In addition, an impressive portion of the findings presented were determined by the experimental studies of either Knut Schmidt-Nielsen himself and his collaborators or Schmidt-Nielsen's students and their collaborators.

C) Lab-like activities

Lab-like activities - where and when

There is no question in my mind that the hands-on (lab) aspects of the Comparative or Animal Physiology course experience are crucial and utterly valuable. An unfortunate confluence of factors has made it a necessity to offer this version of the course lecture only.

But recall that even the registrar's course description makes an explicit provision for a lab experience  ...

i.e. "While the course has no scheduled lab, at least several 'lectures' are planned to be held in whole class participatory lab-like activities and space".

lab - where?

1) Lab-like activities - where

Such activities will occur in DA lab 316B, which was prepared by myself as a combined Lecture-Demo room in late December. Such classes will contain a perhaps 10 minute lab-type demonstration (or hands on) period as an integral part of that day's lecture topic.

lab - when?

2) Lab-like activities - when

Recall that I have only very recently set up and trouble-shot  Dana Lab 316B explicitly for this purpose. And, I thus far have developed or assembled only a modest prototype number of such lecture-demo combinations. So it is likely you will not yet find these listed on the Lecture web page (I am writing this 31 Dec.).

    1. announcement at the previous class plus posting on the Lecture page - one or better, both as the best option.

    2. posting on the Lecture page of the web site and an email to the class - second best option

    3. email only - this will occur only if the decision is quite late but this scenarion may well occur.

While I apologize for the level of uncertainty, I do think it is worth the lab experience.

Realistically, at the worst, if you show up at DA 240 and see no Comparative Physiology there, simply walk up the stairs to the 3rd floor, turn right as you enter the Biology corridor, walk about 15 steps and you will find Lab DA 316B (it is about the 4th door down on your left). We are roughly across from Josh Ness' office.

Some additional more nuts and bolts issues of the course follow.

D) Electronic mail

The course will have a mail list that will sometimes be employed quite actively [possible email sample exams, change of class meeting to Da Lab 316, more].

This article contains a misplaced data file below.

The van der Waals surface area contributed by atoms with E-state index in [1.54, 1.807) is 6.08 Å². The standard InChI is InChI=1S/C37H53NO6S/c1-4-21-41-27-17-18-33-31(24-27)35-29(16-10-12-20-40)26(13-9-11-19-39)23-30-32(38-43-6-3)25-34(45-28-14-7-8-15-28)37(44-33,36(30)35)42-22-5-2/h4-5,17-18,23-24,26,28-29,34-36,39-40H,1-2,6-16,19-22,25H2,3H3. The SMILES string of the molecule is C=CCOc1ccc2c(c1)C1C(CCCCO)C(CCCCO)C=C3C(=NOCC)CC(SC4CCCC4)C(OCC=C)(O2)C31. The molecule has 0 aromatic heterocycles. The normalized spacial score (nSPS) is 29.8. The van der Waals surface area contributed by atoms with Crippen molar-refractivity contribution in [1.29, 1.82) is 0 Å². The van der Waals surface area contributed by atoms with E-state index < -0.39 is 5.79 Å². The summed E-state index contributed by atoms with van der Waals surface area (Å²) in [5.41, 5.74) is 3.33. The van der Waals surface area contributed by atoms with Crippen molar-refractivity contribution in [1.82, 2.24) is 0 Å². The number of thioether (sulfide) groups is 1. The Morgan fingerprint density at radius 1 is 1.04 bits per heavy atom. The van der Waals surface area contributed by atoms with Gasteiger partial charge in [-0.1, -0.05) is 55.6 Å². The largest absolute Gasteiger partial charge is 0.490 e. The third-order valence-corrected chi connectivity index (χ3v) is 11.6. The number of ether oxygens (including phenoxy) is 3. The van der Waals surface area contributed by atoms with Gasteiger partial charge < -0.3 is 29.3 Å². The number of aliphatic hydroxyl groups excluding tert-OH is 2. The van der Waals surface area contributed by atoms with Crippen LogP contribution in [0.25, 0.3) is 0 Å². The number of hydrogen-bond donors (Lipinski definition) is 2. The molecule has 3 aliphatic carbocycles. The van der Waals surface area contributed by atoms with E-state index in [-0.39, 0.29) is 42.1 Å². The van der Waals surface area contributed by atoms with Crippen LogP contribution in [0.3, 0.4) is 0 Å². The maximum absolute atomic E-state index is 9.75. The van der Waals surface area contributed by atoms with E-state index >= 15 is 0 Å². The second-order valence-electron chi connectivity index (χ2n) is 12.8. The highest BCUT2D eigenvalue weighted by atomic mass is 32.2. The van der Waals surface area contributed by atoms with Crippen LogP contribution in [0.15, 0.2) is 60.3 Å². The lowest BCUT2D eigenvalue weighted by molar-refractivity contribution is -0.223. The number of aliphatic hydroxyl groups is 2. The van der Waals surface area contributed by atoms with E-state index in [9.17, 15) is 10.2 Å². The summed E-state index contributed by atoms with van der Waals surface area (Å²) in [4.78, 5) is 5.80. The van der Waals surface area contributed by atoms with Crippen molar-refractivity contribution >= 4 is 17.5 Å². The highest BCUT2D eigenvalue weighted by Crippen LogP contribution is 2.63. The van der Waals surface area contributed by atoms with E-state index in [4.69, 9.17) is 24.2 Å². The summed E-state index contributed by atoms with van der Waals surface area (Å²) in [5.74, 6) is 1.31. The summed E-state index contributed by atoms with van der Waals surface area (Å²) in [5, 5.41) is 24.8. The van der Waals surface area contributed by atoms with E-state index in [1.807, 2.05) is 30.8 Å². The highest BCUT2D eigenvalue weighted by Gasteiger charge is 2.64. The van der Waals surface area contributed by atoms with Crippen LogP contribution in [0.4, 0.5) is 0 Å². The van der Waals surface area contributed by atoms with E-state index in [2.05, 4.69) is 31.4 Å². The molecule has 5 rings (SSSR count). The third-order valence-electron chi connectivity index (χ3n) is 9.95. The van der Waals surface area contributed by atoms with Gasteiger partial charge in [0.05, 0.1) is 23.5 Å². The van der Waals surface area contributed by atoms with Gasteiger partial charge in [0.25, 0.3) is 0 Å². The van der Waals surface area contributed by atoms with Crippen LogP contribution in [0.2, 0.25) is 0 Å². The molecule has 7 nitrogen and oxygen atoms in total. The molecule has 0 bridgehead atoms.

E) Web site

Is very central to the course's daily operation. Monitor it.

F) Attendance

Attendance in lecture is required and is usually taken daily via a circulating signature sheet. 'Required' means that one unexcused absence can result in failure and that the only valid official excuse is a signed medical note. Sounds harsh, yes!? If you are a serious Comparative Physio student, don't be afraid; simply read below.

G) Grades 

1) The 3 in-class hour exams have their dates (and much more about them)listed on the Lecture schedule itself. Except for seniors taking exam #3 (if necessary) there are NO early exams. Generally, there are also no late exams allowed either but if you have utterly compelling and justifiable reasons to ask for one be certain to have a conversation with me well-before the exam. "I also have an exam in Xi 3xx that day" is unfortunate for you but not "compelling".

2) Final numerical grades are determined by an average of the 3 examinations and, since there is no independently scheduled lab, there are no other factors weighed in numerically (e.g. lab average). Attendance & sometimes participation are also weighed as additional factors.

3) Final letter grades are determined in the standard manner. e.g. 70.0-71.9 = C- / 72.0-77.9 = C / 78.0-79.9 = C+ / 80.0-81.9 = B- etc. 

There is no extra credit work available to factor into your grade.

H) Preparation for Lecture or demo

The purpose of lecture is not to repeat the reading but to complement it. I work on the assumption that you are reading ahead [-;  of the lecture. Recall that the Lecture page schedule already lists most of your reading assignments for the entire course, Topic by Topic.

I) It is possible that we may still do some student run or active (learning) participation classes, based on pre-handed out data packets and associated orienting text. If so, these will be indicated as Group Presentations (GP) under the lecture Topiccolumn.

J) The web-HUMAN model

Which may be employed in lecture and in demo-lab, is located http://placid.skidmore.edu/academics/

K ) Instructor contact info/office hours

Roy S. Meyers  DA345 ext. 5079 rmeyers@skidmore.edu Office Hrs. - TBA